Eagle fever soars in Alle-Kiski Valley
Small crowds are amassing along Freeport Road in Harmar to watch two bald eagles soaring above Route 28 as they carry branches to a nest and fend off red-tailed hawks.
After a decades-long absence, the Harmar eagles are one of three pairs that are nesting along one of the three rivers in Allegheny County.
The Audubon Society of Western Pennsylvania guided about 200 eager eagle watchers to a roadside viewing area along Freeport Road in Harmar during the weekend.
Harmar police received a couple of calls about the crowds, but there have been no traffic problems so far, according to Harmar police Chief Jason Domaratz.
Jan Bonder, who saw her first bald eagle in Alaska 15 years ago, stopped to watch the Harmar birds on Monday.
“It was exciting to be down there and sharing that joy with everyone,” said Bonder, who owns The Songbird Sanctuary, a backyard bird-feeding and nature store in Blawnox.
Bonder sallied up with her camera with a telephoto lens to view and photograph the birds as they continued to build their nest along a wooded ridge above Route 28 and tangle with a red-tailed hawk. According to local wildlife experts, the nest was built and used by red-tailed hawks last year, and the eagles have taken it over and enlarged it.
“We got to see a red-tailed hawk approach the nest and cause a bit of a fuss,” Bonder said. “The eagle that was in the nest maintained its position, and the hawk eventually flew off.”
It's these kinds of scenes, and the promise of a view of one of the eagles flying overhead to fish in the Allegheny River that draw long-time birders and first-time eagle watchers alike.
“If you're like me and grew up in Allegheny County, I would never have dreamed that eagles would be so close to home,” said Tom Fazi, information and education supervisor for the Pennsylvania Game Commission Southwest Region near Ligonier.
“People are thrilled,” said Jim Bonner, a Tarentum resident and executive director of the Audubon Society of Western Pennsylvania.
Bonner set up two scopes and brought eight pair of binoculars to an empty parking lot off Freeport Road last weekend and offered up views of the birds to the public.
“There is almost a sense of ownership and pride,” he said. “It just makes people feel good that the eagles are here, that they are in our backyard.”
This eagle fever is not lost on the Pennsylvania Game Commission and the Audubon Society. Both organizations are looking into erecting signs providing more information about the birds.
“We're trying to make people aware and be sensitive to the eagles' needs,” said Bonner. “We want people to be respectful and try not to intrude on them.”
Also, Bonner and game officials stress that the successful nesting of the birds – that is rearing young birds – rarely happens during the first year that an eagle pair builds a nest.
“And this is their first year,” Bonner said.
Audubon and game officials believe that one of the birds, which still has some brown mottling on its white plumage, is between 3 and 4 years old while the mate is at least 5 years old.
Mary Ann Thomas is a staff writer for Trib Total Media.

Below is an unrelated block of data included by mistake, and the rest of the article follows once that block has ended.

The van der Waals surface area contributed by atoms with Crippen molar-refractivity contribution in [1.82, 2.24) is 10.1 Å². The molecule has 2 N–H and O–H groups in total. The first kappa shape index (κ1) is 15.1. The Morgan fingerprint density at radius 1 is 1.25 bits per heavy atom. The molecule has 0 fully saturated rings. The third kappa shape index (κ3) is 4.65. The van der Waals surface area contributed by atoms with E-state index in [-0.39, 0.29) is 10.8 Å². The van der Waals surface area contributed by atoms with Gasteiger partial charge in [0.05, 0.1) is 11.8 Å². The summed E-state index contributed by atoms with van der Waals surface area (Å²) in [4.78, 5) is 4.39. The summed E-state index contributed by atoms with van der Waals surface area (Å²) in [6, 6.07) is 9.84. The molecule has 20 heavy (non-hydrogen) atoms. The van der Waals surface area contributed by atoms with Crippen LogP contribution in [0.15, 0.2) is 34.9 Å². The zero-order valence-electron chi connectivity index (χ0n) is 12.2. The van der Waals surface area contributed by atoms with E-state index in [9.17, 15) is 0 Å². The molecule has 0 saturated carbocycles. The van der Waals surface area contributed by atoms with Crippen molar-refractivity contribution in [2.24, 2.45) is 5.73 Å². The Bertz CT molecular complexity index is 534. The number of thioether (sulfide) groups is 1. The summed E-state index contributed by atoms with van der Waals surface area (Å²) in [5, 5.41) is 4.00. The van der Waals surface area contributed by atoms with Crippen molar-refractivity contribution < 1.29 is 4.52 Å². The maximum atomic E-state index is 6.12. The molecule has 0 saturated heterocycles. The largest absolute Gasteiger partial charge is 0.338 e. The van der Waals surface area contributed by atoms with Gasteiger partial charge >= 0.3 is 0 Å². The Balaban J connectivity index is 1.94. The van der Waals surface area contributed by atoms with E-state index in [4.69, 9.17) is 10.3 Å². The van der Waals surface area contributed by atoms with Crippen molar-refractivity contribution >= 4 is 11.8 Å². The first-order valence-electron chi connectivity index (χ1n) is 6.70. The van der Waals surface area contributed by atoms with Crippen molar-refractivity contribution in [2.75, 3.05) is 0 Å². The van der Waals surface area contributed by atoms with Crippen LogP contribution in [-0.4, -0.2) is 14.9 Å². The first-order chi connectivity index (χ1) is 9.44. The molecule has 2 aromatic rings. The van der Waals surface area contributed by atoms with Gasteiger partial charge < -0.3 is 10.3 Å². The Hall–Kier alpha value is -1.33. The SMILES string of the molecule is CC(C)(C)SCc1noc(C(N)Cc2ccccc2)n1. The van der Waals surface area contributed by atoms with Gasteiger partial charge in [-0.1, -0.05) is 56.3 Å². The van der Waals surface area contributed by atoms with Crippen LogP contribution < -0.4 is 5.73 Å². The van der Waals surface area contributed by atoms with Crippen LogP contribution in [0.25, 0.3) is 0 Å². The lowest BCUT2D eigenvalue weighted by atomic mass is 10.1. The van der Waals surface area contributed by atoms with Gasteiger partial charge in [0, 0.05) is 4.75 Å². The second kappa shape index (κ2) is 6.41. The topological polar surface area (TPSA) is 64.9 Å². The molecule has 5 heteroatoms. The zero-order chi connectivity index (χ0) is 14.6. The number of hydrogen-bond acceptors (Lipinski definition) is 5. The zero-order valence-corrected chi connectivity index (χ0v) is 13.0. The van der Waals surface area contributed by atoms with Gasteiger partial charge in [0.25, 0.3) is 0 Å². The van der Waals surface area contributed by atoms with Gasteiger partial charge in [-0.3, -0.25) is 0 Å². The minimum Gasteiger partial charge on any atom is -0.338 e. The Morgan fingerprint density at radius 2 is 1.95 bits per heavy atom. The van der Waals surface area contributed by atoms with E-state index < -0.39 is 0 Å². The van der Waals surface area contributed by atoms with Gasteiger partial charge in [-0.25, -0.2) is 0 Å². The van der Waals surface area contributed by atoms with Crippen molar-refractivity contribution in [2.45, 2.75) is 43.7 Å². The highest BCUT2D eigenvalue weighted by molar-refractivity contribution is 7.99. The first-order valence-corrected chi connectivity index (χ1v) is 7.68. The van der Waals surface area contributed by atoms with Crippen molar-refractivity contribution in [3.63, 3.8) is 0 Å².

Show commenting policy
TribLive commenting policy
You are solely responsible for your comments and by using TribLive.com you agree to our Terms of Service.
We moderate comments. Our goal is to provide substantive commentary for a general readership. By screening submissions, we provide a space where readers can share intelligent and informed commentary that enhances the quality of our news and information.
While most comments will be posted if they are on-topic and not abusive, moderating decisions are subjective. We will make them as carefully and consistently as we can. Because of the volume of reader comments, we cannot review individual moderation decisions with readers.
We value thoughtful comments representing a range of views that make their point quickly and politely. We make an effort to protect discussions from repeated comments either by the same reader or different readers.
We follow the same standards for taste as the daily newspaper. A few things we won't tolerate: personal attacks, obscenity, vulgarity, profanity (including expletives and letters followed by dashes), commercial promotion, impersonations, incoherence, proselytizing and SHOUTING. Don't include URLs to Web sites.
We do not edit comments. They are either approved or deleted. We reserve the right to edit a comment that is quoted or excerpted in an article. In this case, we may fix spelling and punctuation.
We welcome strong opinions and criticism of our work, but we don't want comments to become bogged down with discussions of our policies and we will moderate accordingly.
We appreciate it when readers and people quoted in articles or blog posts point out errors of fact or emphasis and will investigate all assertions. But these suggestions should be sent via e-mail. To avoid distracting other readers, we won't publish comments that suggest a correction. Instead, corrections will be made in a blog post or in an article.
- Washington Township supervisors grant exception to put apartments on property
- Public can learn about Narcan use during training in New Kensington
- Heating oil costs lowest in years
- South Butler teachers’ union rejects recommendations for new contract
- South Butler substitute nurse reveals staffing ‘crisis’
- Steps taken to move forward on 29-mile Allegheny River trail
- Charges likely against 2 children in Allegheny Township park vandalism
- Experts calling for late fall foliage bloom in Southwestern Pa.
- Tarentum Eagles event aims to help the hungry
- ‘Restaurant: Impossible’ tackles New Kensington eatery